Entrepreneurial Spirit Undimmed by Crackdown

EVERY day, Li Zhizhong and his son Xuming take out their boat to feed their carp and their eels. At this time of year in China's semi-tropical province of Guangdong, most of the Li's 16 acres of farmland are fishponds. Later in the spring, Li will drain his ponds and plant rice as a summer crop. Li was the first farmer in his village to alternate rice with fish. Before him, villagers grew two crops of rice a year, a practice that is labor intensive and needs a lot of fertilizer.

Today, Li is Qinzhu's richest farmer, making $12,000 a year. His success reflects the human energies released by the economic reforms Chinese leader Deng Xiaoping began 12 years ago. Since the Tiananmen crackdown in 1989, there has been some backtracking, but in Guangdong private enterprise continues to be encouraged.

When farmers were still working on communes, there was no initiative and no innovation, says Guangdong's governor, Ye Xuanping. In those days, ``farmers had no say in the policymaking process in their own communes. Now they have. They can decide for themselves whatever they want to plant in their fields. Therefore their initiative has been heightened. As a result you have a great variety of products.''

Or, as Li puts it, ``Before, there was a leader who told me what I had to do. He says `Do this!' and I do it. He says `Do that!' and I do it. But now, I'm much more efficient.''

Li's affluence did not come easily. As the son of a rich peasant, in the days of the communes, Li had to work twice as hard as anyone else to prove that he belonged to the masses, not to the exploiters.

When the commune system was abolished in the early 1980s, everyone in Qinzhu village received title to one-sixth of an acre of land for 15 years. When all 600 villagers had been provided for, there was still about 70 acres left. The village decided to rent this land out to the five highest bidders. Li's share was 16 acres, for which he contracted to pay $2,400 a year. Much of it was lowland, frequently under water, but Li already had the idea of raising fish as a cash crop.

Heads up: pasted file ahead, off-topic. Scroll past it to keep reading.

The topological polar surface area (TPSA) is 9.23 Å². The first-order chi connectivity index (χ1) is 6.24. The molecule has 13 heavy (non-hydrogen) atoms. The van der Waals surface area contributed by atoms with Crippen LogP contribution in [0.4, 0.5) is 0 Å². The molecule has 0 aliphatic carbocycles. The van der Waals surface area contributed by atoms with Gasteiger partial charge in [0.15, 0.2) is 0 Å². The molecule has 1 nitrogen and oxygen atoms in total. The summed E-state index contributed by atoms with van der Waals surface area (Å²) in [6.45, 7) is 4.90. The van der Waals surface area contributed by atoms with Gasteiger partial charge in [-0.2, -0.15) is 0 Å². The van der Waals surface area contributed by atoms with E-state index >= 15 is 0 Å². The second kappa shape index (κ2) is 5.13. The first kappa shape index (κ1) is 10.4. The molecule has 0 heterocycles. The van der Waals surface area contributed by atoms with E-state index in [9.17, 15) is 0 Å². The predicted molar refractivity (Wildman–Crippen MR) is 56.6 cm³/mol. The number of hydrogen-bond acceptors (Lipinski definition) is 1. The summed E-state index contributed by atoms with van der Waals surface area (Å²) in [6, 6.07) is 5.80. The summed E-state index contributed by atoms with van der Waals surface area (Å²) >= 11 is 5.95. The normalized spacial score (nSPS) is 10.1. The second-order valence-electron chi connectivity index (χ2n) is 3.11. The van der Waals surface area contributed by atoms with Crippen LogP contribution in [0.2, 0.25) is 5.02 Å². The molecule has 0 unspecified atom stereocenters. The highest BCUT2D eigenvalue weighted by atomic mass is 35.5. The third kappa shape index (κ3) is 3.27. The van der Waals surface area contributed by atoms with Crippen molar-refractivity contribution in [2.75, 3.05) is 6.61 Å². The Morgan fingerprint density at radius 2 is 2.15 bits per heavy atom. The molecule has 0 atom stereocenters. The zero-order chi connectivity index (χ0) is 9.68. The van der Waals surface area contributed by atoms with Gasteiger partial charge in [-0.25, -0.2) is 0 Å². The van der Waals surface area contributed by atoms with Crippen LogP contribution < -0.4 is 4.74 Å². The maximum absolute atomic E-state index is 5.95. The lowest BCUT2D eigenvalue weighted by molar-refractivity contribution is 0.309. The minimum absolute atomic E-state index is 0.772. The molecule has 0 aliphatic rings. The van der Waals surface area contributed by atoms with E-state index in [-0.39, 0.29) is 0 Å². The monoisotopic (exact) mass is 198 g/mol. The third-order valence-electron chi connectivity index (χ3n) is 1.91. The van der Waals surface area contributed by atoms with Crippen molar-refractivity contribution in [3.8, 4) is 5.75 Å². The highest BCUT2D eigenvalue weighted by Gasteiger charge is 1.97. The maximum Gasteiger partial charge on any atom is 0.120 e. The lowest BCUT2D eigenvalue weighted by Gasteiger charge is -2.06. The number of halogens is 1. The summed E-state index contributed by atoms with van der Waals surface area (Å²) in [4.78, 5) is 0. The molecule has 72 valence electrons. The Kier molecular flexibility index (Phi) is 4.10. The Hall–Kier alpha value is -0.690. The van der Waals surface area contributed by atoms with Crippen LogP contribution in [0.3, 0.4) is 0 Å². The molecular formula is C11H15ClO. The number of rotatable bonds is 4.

``Once I started doing this, it's been very easy for me,'' he says. ``Other people think it's hard, though. They think that they'll have to plant 100 acres just to equal 10 of mine.''

His neighbors don't seem jealous. ``He works harder than anyone else,'' says the village chief, Li Songda. Besides, while others may not be as rich as Li, they have become prosperous growing watermelon, or raising geese, or working in small factories nearby. Villagers have electricity and tap water and have paved some of their lanes with brick.

But as jobs in industry increase, the trend among young people is to leave farming. Even the wealthy Li's daughters aren't sure how long they will stay at home helping their mother cut flax. Youyi, the older daughter, says, ``If a better job turns up, I'd like to take it.''

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